An episiotomy is a surgical incision in the perineum, used to enlarge the vaginal opening during vaginal childbirth. (See diagram below)
Picture this: a woman giving birth must lay down on her back, which reduces the size of the opening of the birth canal, and then undergo an episiotomy to make the opening bigger!
Where's the logic in that?
In many hospitals episiotomies were and are still routinely performed. In the USA, over 30% of women giving birth are reported to undergo this procedure1,2 and in other countries the statistics may be higher.
However, evidence-based research shows that, in general, the outcomes are not benefitting women as intended.
According to the Coalition for Improving Maternity Services, rates of episiotomies should be 20% or less, with a goal of 5%.3
It is your responsibility to find out policies and actual rates of episiotomies by your caregiver/s and state your preferences clearly in your birth plan.
If you wish to avoid this surgery, you need to state this clearly and have a plan to avoid it. If necessary, you may need to find an alternative caregiver or an alternative birth venue which will allow you the type of birth experience you wish for.
Click here for Tips to Avoid Episiotomy and Tearing.
The medio-lateral incision, which slants away from the rectum is the most commonly used incision as it reduces tearing into the anus.
The median incision which is directly back towards the rectum causes less blood loss, heals well and is easier to repair but has a greater risk of tearing through to the anus.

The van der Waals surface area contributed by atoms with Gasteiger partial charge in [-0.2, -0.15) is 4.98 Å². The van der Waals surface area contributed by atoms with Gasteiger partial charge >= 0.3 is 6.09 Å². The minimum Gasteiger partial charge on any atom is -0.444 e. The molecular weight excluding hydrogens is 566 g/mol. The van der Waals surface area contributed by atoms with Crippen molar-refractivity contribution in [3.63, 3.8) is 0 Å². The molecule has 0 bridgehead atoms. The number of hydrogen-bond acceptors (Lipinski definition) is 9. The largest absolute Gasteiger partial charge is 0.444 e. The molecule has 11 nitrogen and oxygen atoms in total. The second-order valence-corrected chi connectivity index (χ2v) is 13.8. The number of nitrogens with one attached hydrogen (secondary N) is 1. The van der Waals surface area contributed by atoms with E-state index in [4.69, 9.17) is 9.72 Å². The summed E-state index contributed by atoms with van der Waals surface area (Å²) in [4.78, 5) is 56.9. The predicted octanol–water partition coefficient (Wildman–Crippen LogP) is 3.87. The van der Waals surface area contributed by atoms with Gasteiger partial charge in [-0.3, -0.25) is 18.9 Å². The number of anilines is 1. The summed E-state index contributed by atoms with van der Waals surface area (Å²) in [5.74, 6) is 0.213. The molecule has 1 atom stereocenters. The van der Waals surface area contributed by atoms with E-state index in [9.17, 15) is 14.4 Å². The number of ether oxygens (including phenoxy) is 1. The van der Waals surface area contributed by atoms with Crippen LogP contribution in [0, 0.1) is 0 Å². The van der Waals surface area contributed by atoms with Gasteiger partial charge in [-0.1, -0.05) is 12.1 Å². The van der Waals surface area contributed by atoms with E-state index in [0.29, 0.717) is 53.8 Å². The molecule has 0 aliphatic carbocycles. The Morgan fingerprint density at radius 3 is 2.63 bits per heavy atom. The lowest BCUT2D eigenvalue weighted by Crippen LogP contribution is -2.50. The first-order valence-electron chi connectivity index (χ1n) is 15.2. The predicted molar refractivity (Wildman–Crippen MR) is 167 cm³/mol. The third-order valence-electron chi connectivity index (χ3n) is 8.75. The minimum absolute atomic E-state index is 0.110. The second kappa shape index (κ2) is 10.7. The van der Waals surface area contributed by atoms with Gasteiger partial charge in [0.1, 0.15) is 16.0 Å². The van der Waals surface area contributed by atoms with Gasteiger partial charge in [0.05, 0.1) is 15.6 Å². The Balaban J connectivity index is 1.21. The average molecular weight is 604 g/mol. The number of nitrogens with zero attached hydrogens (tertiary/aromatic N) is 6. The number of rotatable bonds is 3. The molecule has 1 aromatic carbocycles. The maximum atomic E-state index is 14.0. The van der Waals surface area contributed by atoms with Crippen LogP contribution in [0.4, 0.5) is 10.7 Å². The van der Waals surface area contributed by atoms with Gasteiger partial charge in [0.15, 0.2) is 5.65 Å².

1. Popovic JR. 1999 National Hospital Discharge Survey: Annual summary with detailed diagnosis and procedure data. Vital Health Stat 13 2001; (151):i-v, 1-206.
2. Martin JA, Hamilton BE, Ventura SJ, et al. Births: Final data for 2000. Natl Vital Stat Rep 2002; 50(5):1-101.
3. CIMS, Mother-Friendly Childbirth Initiative, http://www.motherfriendly.org/mfci.php, retrieved 07/09/2010
4. Burn, E., Greenish, K. (1993). Water Birth. Pooling information. Nursing Times 89 (8): 47-9.
5. Garland, D., Jones, K. (1997, June). Ibid.
Disclaimer: All information is provided for informational purposes only, although every effort is made to provide accurate and current information.
The site content is not intended to be or to substitute for medical advice, diagnosis, or treatment.
Always seek the advice of a suitably qualified health care professional regarding your individual medical needs.
Pregnancy and Giving Birth.com is not responsible nor liable for any advice, course of treatment, diagnosis, services or products obtained via this website.